Young ones is a Western in the greatest sense of sci-fi. To boiling down the plot, it’s a tale of a son’s revenge where the offending event happens 40 minutes in, once the viewer is adjusted to their surroundings. Set in a future where once fertile farmland is now a desert, and where it’s perfectly normal to wash your dishes with dust.
Ernest Holm (strongly played by Michael Shannon) is a father with an unknown past who is doing the best he can for his family.
His daughter named Mary (played by the quietly better Fanning sister Elle) questions everything about what’s happening instead of adapting.
His son named Jerome (played incredibly well by Kodi Smit-McPhee) looks to his father for direction, but still covers his bedroom walls with sketches of birds in flight, critters seen around the homestead, and the mysterious woman his father had seen on a weekly supply run the city. Oh, I forgot to mention, Jerome watches EVERYTHING.
Ernest has the critical job of making moonshine for the workers constructing a water pipeline, and controlling it’s supply of water to the local farmers.
After a supply run to the water men, the family’s pack mule is crippled and so the family buys a second hand robotic mule, even though the auctioneer’s son, Flem (played angelically & devilishly by Nicholas Hoult), has designs on steeling Ernest’s supply contract, and his daughter.
Thus the central conflict starts to ferment between the generations, old and young. It might be because I’m in my mid-30’s with a young family, but I related most to Ernest and felt his longing for the young to just wait for it and quit insisting on their brighter tomorrow right now.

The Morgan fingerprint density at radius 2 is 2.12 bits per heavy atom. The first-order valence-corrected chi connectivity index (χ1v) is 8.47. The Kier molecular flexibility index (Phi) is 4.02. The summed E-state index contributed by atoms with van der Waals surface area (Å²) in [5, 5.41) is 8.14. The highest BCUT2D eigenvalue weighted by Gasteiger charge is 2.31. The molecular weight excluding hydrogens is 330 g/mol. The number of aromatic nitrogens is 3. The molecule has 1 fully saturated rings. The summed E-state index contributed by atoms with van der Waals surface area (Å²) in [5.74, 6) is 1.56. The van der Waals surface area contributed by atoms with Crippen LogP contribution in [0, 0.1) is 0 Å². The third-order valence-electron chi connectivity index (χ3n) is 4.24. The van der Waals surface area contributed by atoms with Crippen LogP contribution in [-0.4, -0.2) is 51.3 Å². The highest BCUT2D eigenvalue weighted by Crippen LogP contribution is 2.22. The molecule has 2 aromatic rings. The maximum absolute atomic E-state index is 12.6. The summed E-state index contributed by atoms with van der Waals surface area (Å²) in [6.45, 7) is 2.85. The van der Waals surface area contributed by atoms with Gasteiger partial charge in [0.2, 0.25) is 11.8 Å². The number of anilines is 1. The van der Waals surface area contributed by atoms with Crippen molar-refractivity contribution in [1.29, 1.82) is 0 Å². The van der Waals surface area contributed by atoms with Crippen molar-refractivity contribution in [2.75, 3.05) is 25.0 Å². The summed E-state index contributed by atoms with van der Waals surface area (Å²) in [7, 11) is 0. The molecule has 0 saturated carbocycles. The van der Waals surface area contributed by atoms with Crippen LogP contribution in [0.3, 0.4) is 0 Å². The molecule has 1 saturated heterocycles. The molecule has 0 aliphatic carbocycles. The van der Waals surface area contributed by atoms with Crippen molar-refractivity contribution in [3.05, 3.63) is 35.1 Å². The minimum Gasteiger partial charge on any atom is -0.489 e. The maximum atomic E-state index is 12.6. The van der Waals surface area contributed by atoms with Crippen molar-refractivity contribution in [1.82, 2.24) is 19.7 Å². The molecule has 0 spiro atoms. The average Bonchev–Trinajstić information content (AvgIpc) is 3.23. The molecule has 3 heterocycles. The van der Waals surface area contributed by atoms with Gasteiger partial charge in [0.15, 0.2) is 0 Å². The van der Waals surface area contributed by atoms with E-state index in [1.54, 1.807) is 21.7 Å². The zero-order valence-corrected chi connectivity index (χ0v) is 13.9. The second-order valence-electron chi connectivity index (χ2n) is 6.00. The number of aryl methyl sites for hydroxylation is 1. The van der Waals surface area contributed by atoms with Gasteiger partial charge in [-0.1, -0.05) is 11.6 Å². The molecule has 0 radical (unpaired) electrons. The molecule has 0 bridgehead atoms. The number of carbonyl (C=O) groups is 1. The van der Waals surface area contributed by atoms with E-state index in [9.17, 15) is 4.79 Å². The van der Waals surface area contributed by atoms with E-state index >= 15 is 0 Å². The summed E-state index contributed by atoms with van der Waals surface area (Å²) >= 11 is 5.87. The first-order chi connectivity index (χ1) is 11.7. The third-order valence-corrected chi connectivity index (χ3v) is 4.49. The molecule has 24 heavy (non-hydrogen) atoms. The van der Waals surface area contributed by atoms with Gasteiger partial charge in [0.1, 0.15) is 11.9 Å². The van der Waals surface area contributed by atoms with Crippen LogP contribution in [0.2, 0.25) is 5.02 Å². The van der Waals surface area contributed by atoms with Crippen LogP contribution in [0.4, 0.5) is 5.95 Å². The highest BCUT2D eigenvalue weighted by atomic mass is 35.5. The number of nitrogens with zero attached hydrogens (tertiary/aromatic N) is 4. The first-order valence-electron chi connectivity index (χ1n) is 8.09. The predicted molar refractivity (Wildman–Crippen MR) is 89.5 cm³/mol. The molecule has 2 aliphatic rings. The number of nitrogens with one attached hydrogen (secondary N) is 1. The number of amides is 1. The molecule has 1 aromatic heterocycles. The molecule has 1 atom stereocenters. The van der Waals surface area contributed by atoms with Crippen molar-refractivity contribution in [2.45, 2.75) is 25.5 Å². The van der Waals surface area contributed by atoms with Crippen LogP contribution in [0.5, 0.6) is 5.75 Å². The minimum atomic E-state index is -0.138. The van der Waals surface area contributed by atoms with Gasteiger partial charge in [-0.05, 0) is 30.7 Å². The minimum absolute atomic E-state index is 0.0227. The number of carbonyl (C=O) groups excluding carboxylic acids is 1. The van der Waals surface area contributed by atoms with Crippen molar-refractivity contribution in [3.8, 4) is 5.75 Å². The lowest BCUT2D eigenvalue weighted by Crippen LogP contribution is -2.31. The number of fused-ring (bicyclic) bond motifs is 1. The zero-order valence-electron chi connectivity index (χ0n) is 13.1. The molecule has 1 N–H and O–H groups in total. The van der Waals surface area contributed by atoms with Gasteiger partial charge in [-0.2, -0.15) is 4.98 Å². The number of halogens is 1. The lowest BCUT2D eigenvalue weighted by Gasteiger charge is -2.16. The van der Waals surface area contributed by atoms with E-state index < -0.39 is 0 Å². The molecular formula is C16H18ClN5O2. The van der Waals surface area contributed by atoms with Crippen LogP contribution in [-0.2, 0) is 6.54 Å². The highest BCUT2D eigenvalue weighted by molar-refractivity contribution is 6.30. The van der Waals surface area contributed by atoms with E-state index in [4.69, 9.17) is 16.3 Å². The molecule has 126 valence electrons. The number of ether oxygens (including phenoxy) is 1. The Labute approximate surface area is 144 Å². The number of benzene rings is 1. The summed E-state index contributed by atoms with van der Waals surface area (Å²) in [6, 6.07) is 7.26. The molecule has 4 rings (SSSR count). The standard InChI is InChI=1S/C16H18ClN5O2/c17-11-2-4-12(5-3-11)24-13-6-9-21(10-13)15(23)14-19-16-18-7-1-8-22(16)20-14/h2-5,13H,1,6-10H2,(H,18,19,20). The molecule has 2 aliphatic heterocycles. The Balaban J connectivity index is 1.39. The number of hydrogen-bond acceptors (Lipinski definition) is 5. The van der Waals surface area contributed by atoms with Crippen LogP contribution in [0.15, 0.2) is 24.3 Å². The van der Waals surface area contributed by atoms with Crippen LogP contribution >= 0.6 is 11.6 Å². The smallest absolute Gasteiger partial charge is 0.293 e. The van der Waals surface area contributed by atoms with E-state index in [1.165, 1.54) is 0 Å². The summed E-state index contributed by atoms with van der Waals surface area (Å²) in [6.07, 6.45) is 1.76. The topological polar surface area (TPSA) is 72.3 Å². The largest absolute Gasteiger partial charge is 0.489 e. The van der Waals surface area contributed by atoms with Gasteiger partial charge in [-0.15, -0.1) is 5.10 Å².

Once things start getting better, the younger generation’s sins eventually lead to mortal consequences, Jerome discovers what REALLY happened to ‘dear old dad’, and the film climaxes in retribution for the betrayal of the first act.
Overall, Young Ones is one of those movies that is just as much about the details built into it from a wide plethora of Western and sci-fi influences than it is about the primary story along with a good measure of other details that help enrich and explain the world of the film. When I first heard about the Lost Weekend III line-up, Young Ones was a film I was immediately interested in, and at the same time a hopeful & apprehensive that it would be as good as expected. I’m happy to report that it was as good, if not better. It’s one that I would instantly recommend for both a Western & sci-fi film.
Now I realize that I’ve only talked about the first act, and that’s for good reason. So much of the appeal about this film is in how the story unfolds and runs its course in a world that feels lived-in. It really is a Western plot with futuristic elements which heighten and expose the conflict that would otherwise have been a hidden mystery.
Young Ones is also the kind of film that is incredibly smart in its use of budget and special effects. So much if the film is economical, from simple music and orchestration to the principal cast made up of experienced actors and actresses, but only one big name.
Even though it is still one of my favorite Film Club screenings, there were pockets of the film I had forgotten and got to relive again. So good. Bottom line, is it worth hunting down a copy of Young Ones and see this modernized western?? Yes, without reservation.
As a funny aside, when Mad Max: Fury Road was killing at the box office and garnering so much attention, Young One’s distributor tried to get more viewers by re-titling and re-branding the film as Badlands: Road to Fury. I’m fine with it, because it’s just changing the title, and wasn’t made strickly as a cash grab like it seems most films from The Asylum.